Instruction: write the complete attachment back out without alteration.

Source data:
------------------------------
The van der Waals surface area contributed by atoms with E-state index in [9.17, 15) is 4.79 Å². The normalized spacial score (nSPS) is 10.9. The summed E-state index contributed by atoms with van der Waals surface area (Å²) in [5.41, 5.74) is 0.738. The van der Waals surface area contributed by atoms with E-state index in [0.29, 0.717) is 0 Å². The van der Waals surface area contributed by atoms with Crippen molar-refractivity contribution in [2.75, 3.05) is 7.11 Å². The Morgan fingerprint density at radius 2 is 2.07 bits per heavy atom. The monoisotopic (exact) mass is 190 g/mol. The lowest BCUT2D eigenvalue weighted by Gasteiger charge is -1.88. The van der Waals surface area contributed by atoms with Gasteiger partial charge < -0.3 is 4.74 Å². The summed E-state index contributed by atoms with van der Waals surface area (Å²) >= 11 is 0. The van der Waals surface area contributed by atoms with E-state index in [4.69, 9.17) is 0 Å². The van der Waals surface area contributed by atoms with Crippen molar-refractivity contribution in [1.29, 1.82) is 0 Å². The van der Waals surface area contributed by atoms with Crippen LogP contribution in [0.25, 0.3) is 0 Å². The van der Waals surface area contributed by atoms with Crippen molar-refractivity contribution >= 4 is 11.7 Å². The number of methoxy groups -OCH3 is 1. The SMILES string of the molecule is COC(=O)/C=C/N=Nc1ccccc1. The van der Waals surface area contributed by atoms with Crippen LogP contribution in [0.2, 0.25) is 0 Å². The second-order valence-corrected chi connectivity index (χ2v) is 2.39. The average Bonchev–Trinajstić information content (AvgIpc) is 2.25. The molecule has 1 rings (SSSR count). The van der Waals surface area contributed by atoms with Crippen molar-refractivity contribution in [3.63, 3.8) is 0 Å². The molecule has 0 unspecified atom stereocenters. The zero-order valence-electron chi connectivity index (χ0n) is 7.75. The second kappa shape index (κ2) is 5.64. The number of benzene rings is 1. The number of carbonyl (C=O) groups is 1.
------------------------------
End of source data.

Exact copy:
The van der Waals surface area contributed by atoms with E-state index in [9.17, 15) is 4.79 Å². The normalized spacial score (nSPS) is 10.9. The summed E-state index contributed by atoms with van der Waals surface area (Å²) in [5.41, 5.74) is 0.738. The van der Waals surface area contributed by atoms with E-state index in [0.29, 0.717) is 0 Å². The van der Waals surface area contributed by atoms with Crippen molar-refractivity contribution in [2.75, 3.05) is 7.11 Å². The Morgan fingerprint density at radius 2 is 2.07 bits per heavy atom. The monoisotopic (exact) mass is 190 g/mol. The lowest BCUT2D eigenvalue weighted by Gasteiger charge is -1.88. The van der Waals surface area contributed by atoms with Gasteiger partial charge < -0.3 is 4.74 Å². The summed E-state index contributed by atoms with van der Waals surface area (Å²) >= 11 is 0. The van der Waals surface area contributed by atoms with E-state index in [4.69, 9.17) is 0 Å². The van der Waals surface area contributed by atoms with Crippen molar-refractivity contribution in [1.29, 1.82) is 0 Å². The van der Waals surface area contributed by atoms with Crippen LogP contribution in [0.25, 0.3) is 0 Å². The van der Waals surface area contributed by atoms with Crippen molar-refractivity contribution >= 4 is 11.7 Å². The number of methoxy groups -OCH3 is 1. The SMILES string of the molecule is COC(=O)/C=C/N=Nc1ccccc1. The van der Waals surface area contributed by atoms with Crippen LogP contribution in [0.2, 0.25) is 0 Å². The second-order valence-corrected chi connectivity index (χ2v) is 2.39. The average Bonchev–Trinajstić information content (AvgIpc) is 2.25. The molecule has 1 rings (SSSR count). The van der Waals surface area contributed by atoms with Crippen molar-refractivity contribution in [3.63, 3.8) is 0 Å². The molecule has 0 unspecified atom stereocenters. The zero-order valence-electron chi connectivity index (χ0n) is 7.75. The second kappa shape index (κ2) is 5.64. The number of benzene rings is 1. The number of carbonyl (C=O) groups is 1.